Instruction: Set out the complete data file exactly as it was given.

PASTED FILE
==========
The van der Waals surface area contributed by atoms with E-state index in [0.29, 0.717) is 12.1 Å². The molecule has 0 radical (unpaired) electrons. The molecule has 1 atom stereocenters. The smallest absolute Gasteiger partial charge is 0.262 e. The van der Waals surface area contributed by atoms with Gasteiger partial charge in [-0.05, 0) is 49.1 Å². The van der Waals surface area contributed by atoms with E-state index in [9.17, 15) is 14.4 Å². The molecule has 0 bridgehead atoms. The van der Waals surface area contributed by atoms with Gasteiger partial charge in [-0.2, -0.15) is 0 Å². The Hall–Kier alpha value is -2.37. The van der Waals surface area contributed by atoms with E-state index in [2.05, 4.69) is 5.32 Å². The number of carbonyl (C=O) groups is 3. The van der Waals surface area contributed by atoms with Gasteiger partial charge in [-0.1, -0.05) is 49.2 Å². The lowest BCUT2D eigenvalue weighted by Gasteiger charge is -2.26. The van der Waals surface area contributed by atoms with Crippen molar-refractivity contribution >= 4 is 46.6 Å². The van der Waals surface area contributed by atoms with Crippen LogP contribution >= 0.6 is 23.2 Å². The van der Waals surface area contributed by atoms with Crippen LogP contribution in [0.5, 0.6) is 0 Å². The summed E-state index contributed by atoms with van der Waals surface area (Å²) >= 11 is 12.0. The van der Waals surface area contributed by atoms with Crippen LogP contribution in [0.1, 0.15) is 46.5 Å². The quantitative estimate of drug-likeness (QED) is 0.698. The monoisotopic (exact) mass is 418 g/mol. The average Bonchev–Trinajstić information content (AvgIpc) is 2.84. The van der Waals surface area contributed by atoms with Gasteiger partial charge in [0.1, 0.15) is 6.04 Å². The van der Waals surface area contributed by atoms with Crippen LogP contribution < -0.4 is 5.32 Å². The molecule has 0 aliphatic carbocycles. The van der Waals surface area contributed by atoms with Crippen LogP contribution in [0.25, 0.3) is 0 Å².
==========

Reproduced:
The van der Waals surface area contributed by atoms with E-state index in [0.29, 0.717) is 12.1 Å². The molecule has 0 radical (unpaired) electrons. The molecule has 1 atom stereocenters. The smallest absolute Gasteiger partial charge is 0.262 e. The van der Waals surface area contributed by atoms with Gasteiger partial charge in [-0.05, 0) is 49.1 Å². The van der Waals surface area contributed by atoms with E-state index in [9.17, 15) is 14.4 Å². The molecule has 0 bridgehead atoms. The van der Waals surface area contributed by atoms with Gasteiger partial charge in [-0.2, -0.15) is 0 Å². The Hall–Kier alpha value is -2.37. The van der Waals surface area contributed by atoms with E-state index in [2.05, 4.69) is 5.32 Å². The number of carbonyl (C=O) groups is 3. The van der Waals surface area contributed by atoms with Gasteiger partial charge in [-0.1, -0.05) is 49.2 Å². The lowest BCUT2D eigenvalue weighted by Gasteiger charge is -2.26. The van der Waals surface area contributed by atoms with Crippen molar-refractivity contribution >= 4 is 46.6 Å². The van der Waals surface area contributed by atoms with Crippen LogP contribution >= 0.6 is 23.2 Å². The van der Waals surface area contributed by atoms with Crippen LogP contribution in [0.5, 0.6) is 0 Å². The summed E-state index contributed by atoms with van der Waals surface area (Å²) >= 11 is 12.0. The van der Waals surface area contributed by atoms with Crippen LogP contribution in [0.1, 0.15) is 46.5 Å². The quantitative estimate of drug-likeness (QED) is 0.698. The monoisotopic (exact) mass is 418 g/mol. The average Bonchev–Trinajstić information content (AvgIpc) is 2.84. The van der Waals surface area contributed by atoms with Gasteiger partial charge in [0.1, 0.15) is 6.04 Å². The van der Waals surface area contributed by atoms with Crippen LogP contribution < -0.4 is 5.32 Å². The molecule has 0 aliphatic carbocycles. The van der Waals surface area contributed by atoms with Crippen LogP contribution in [0.25, 0.3) is 0 Å².